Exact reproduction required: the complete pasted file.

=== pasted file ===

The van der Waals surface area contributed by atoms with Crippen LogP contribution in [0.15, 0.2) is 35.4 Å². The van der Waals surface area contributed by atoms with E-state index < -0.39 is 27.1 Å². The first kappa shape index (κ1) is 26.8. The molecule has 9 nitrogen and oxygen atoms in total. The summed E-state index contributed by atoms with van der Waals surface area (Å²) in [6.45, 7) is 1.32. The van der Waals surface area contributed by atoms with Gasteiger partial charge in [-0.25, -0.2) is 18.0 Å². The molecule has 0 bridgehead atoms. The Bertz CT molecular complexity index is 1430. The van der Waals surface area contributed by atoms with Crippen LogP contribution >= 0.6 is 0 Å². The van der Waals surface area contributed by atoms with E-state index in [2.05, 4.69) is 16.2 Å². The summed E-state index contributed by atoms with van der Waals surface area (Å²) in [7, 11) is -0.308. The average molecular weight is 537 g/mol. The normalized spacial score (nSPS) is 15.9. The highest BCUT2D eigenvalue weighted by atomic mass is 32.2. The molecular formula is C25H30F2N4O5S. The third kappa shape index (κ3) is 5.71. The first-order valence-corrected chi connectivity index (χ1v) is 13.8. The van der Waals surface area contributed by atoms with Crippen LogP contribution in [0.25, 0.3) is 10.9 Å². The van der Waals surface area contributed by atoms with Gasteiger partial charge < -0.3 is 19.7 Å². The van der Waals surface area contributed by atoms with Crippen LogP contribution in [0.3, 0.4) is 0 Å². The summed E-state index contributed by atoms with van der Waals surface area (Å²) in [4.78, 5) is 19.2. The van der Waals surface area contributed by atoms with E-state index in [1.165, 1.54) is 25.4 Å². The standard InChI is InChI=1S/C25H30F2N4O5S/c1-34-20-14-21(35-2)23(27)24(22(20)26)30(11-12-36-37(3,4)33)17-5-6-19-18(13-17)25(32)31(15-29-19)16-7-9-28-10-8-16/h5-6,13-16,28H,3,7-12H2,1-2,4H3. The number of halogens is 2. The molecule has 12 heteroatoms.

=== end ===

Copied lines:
The van der Waals surface area contributed by atoms with Crippen LogP contribution in [0.15, 0.2) is 35.4 Å². The van der Waals surface area contributed by atoms with E-state index < -0.39 is 27.1 Å². The first kappa shape index (κ1) is 26.8. The molecule has 9 nitrogen and oxygen atoms in total. The summed E-state index contributed by atoms with van der Waals surface area (Å²) in [6.45, 7) is 1.32. The van der Waals surface area contributed by atoms with Gasteiger partial charge in [-0.25, -0.2) is 18.0 Å². The molecule has 0 bridgehead atoms. The Bertz CT molecular complexity index is 1430. The van der Waals surface area contributed by atoms with Crippen LogP contribution >= 0.6 is 0 Å². The van der Waals surface area contributed by atoms with E-state index in [2.05, 4.69) is 16.2 Å². The summed E-state index contributed by atoms with van der Waals surface area (Å²) in [7, 11) is -0.308. The average molecular weight is 537 g/mol. The normalized spacial score (nSPS) is 15.9. The highest BCUT2D eigenvalue weighted by atomic mass is 32.2. The molecular formula is C25H30F2N4O5S. The third kappa shape index (κ3) is 5.71. The first-order valence-corrected chi connectivity index (χ1v) is 13.8. The van der Waals surface area contributed by atoms with Crippen LogP contribution in [0.25, 0.3) is 10.9 Å². The van der Waals surface area contributed by atoms with Gasteiger partial charge < -0.3 is 19.7 Å². The van der Waals surface area contributed by atoms with Crippen LogP contribution in [0.3, 0.4) is 0 Å². The summed E-state index contributed by atoms with van der Waals surface area (Å²) in [4.78, 5) is 19.2. The van der Waals surface area contributed by atoms with E-state index in [1.165, 1.54) is 25.4 Å². The standard InChI is InChI=1S/C25H30F2N4O5S/c1-34-20-14-21(35-2)23(27)24(22(20)26)30(11-12-36-37(3,4)33)17-5-6-19-18(13-17)25(32)31(15-29-19)16-7-9-28-10-8-16/h5-6,13-16,28H,3,7-12H2,1-2,4H3. The number of halogens is 2. The molecule has 12 heteroatoms.